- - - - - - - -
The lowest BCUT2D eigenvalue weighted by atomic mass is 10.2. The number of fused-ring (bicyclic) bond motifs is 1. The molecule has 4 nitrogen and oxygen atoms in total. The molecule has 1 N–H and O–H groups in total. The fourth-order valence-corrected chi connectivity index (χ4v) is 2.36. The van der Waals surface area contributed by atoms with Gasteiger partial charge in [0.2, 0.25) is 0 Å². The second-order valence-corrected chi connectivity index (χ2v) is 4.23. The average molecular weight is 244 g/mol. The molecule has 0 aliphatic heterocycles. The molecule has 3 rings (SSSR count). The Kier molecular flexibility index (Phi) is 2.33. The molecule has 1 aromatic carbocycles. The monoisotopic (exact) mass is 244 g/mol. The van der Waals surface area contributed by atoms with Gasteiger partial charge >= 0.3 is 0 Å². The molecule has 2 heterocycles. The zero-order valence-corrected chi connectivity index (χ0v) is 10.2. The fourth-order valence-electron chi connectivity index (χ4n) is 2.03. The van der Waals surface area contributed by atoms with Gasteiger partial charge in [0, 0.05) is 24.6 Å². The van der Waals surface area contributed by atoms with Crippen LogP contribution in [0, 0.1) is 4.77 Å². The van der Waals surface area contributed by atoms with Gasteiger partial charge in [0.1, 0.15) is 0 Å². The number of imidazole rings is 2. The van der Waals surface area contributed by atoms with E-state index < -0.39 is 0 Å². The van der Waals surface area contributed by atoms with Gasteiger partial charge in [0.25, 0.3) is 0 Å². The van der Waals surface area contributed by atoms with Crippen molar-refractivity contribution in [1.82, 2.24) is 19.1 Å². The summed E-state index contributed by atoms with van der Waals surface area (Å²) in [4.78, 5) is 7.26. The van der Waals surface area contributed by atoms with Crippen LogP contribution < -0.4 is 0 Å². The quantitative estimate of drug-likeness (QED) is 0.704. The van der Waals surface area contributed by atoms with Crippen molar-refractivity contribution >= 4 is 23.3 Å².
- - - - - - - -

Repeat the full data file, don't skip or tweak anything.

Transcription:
The lowest BCUT2D eigenvalue weighted by atomic mass is 10.2. The number of fused-ring (bicyclic) bond motifs is 1. The molecule has 4 nitrogen and oxygen atoms in total. The molecule has 1 N–H and O–H groups in total. The fourth-order valence-corrected chi connectivity index (χ4v) is 2.36. The van der Waals surface area contributed by atoms with Gasteiger partial charge in [0.2, 0.25) is 0 Å². The second-order valence-corrected chi connectivity index (χ2v) is 4.23. The average molecular weight is 244 g/mol. The molecule has 0 aliphatic heterocycles. The molecule has 3 rings (SSSR count). The Kier molecular flexibility index (Phi) is 2.33. The molecule has 1 aromatic carbocycles. The monoisotopic (exact) mass is 244 g/mol. The van der Waals surface area contributed by atoms with Gasteiger partial charge >= 0.3 is 0 Å². The molecule has 2 heterocycles. The zero-order valence-corrected chi connectivity index (χ0v) is 10.2. The fourth-order valence-electron chi connectivity index (χ4n) is 2.03. The van der Waals surface area contributed by atoms with Gasteiger partial charge in [0, 0.05) is 24.6 Å². The van der Waals surface area contributed by atoms with Crippen LogP contribution in [0, 0.1) is 4.77 Å². The van der Waals surface area contributed by atoms with Gasteiger partial charge in [0.1, 0.15) is 0 Å². The number of imidazole rings is 2. The van der Waals surface area contributed by atoms with E-state index < -0.39 is 0 Å². The van der Waals surface area contributed by atoms with Gasteiger partial charge in [0.25, 0.3) is 0 Å². The van der Waals surface area contributed by atoms with Crippen molar-refractivity contribution in [1.82, 2.24) is 19.1 Å². The summed E-state index contributed by atoms with van der Waals surface area (Å²) in [4.78, 5) is 7.26. The van der Waals surface area contributed by atoms with Crippen LogP contribution < -0.4 is 0 Å². The quantitative estimate of drug-likeness (QED) is 0.704. The van der Waals surface area contributed by atoms with Crippen molar-refractivity contribution >= 4 is 23.3 Å².